One thing this naïve country boy has learned over the years of ministry with folks on the street is the reality of the hustle.
What’s the hustle?
The hustle is the distinct bag of self preserving skills – deceptions, tricks, sales tactics, defenses – that allow an individual to survive a jungle of adversity that comes with life on the streets.
The hustle isn’t learned overnight. It’s a way, a paradigm, a lifestyle developed over years of responding to trauma, severe dissapointments, and oppression.
When well-meaning folks come to volunteer with us at Network most don’t realize that our displays of tenderness and compassion to folks on the street are upsetting their carefully crafted hustle.
The vast majority of our street friends have endured unimaginable nightmare-like childhoods which necessitated the self-preserving behaviors. The mindset is I determine to not be hurt again and if anybody’s doing the hurting it’s me. I’m in control.
So, when we offer our gifts of eye-contact, calling them by name, and a genuine pursuit of deeper relationship it causes a dizzying disorientation. After years of hustling there’s simply no psychological chategory for no-strings attached compassion.
The responses to our benevolent care can get weird. Some respond by excessive attachment to us. Others interpret our love as some sort of sexual advance while others are triggered into fits of anger and rage.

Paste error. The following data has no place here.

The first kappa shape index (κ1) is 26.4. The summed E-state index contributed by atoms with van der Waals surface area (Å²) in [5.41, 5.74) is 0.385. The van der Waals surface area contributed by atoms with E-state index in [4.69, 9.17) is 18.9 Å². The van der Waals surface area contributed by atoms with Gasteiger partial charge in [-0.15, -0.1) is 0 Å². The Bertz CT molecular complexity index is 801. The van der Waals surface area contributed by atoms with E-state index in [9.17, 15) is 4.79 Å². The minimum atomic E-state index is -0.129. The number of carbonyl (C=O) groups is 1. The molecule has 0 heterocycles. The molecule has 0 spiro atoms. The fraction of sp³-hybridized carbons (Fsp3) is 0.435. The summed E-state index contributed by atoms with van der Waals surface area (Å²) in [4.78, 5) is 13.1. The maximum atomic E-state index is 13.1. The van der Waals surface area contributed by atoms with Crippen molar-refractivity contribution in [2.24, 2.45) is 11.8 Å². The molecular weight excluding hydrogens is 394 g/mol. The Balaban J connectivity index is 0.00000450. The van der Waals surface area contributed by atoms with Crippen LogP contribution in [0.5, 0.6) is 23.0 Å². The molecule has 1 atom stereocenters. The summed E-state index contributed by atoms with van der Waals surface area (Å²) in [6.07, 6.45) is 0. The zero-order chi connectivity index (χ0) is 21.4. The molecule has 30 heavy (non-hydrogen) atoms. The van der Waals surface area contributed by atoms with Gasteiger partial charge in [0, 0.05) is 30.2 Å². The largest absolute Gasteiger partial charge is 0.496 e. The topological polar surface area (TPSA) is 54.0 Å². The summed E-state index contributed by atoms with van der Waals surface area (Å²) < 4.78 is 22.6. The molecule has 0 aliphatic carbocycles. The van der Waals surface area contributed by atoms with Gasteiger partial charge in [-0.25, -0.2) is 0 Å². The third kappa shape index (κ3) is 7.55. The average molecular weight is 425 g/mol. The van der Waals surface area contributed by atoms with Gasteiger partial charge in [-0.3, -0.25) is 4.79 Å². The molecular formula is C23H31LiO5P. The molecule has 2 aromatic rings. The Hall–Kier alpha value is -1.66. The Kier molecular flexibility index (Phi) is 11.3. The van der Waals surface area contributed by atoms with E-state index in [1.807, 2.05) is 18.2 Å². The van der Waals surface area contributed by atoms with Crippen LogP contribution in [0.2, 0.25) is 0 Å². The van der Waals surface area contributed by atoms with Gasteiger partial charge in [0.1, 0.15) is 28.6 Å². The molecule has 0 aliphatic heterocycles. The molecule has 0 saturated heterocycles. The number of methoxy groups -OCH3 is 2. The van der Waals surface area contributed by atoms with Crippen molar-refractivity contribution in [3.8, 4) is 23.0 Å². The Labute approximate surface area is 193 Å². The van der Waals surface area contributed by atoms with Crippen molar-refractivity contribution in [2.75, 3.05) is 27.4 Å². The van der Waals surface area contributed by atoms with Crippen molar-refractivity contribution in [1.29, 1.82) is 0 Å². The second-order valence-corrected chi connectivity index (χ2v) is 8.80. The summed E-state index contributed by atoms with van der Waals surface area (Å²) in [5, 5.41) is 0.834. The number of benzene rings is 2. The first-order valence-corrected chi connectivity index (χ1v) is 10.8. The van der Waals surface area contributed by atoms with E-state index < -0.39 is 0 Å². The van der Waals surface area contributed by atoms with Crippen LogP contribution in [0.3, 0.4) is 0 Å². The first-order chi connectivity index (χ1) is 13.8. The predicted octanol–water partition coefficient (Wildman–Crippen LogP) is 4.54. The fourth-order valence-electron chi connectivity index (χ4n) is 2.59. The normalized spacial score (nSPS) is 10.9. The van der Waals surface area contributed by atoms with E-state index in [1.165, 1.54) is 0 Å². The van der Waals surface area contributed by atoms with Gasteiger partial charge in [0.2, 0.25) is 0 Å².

Like any addictive behavior the process of transformation usually means things will get worse before they get better. Healing only comes after tearing free from the drug, the relationships, and the places that enable the toxic dependence that enslaves them.
Over the years I’ve acquired a theology that reveals God as the divine disruptor of our hustle.
Religious systems condition an individual into the hustle in a way that eerily parallels the hustle of the streets.
I bump into so many people who are awakening to the no-strings attached tenderness and compassion of God and find it a very difficult gift to fully receive.
Many of our friends simply don’t know how to respond to the doubts and questions that come with our expanding paradigm's for faith. Our changing faith becomes a threat to their hustle.
In response to the agonizing loneliness that often comes with a faith shift many are provoked into a deeper fundamentalism or to flee the spiritual life altogether.
It’s not easy to hold eye contact with God and so all the self-preserving defenses of the ego kick in and perpetuate the way of the hustle.
Leaving the hustle behind almost always means it's gonna get worse before it gets better.
This is the ancient and archetypal story of Israel being led into the detox of the desert after deeply adopting the hustle of Egypt.
It’s Abraham being asked to leave his family and wealth behind to move toward the ambiguous “land I will show you.” (Gen. 12:1)
It’s Jesus inviting the rich young ruler to hand over his power and wealth to the poor.
It’s Jesus inviting Nicodemus, a man deeply imbedded in the religious hustle, to break free and be born all over again.
The old stories reveal that God is still actively rescuing us from the hustle - from the fears of being orphaned and abandoned, from all the excessive attachments to security and certainty that come from the safe systematic cacoons that conditioned us.
The path of detoxification invites us to ask the dangerous questions. To risk expressing our doubts. To taste the intimate embrace of the One who says we won't be forsaken.
This Lenten season invites our eyes to meet the tender gaze of God's. And this mutual gazing always creates a death...
...to the hustle.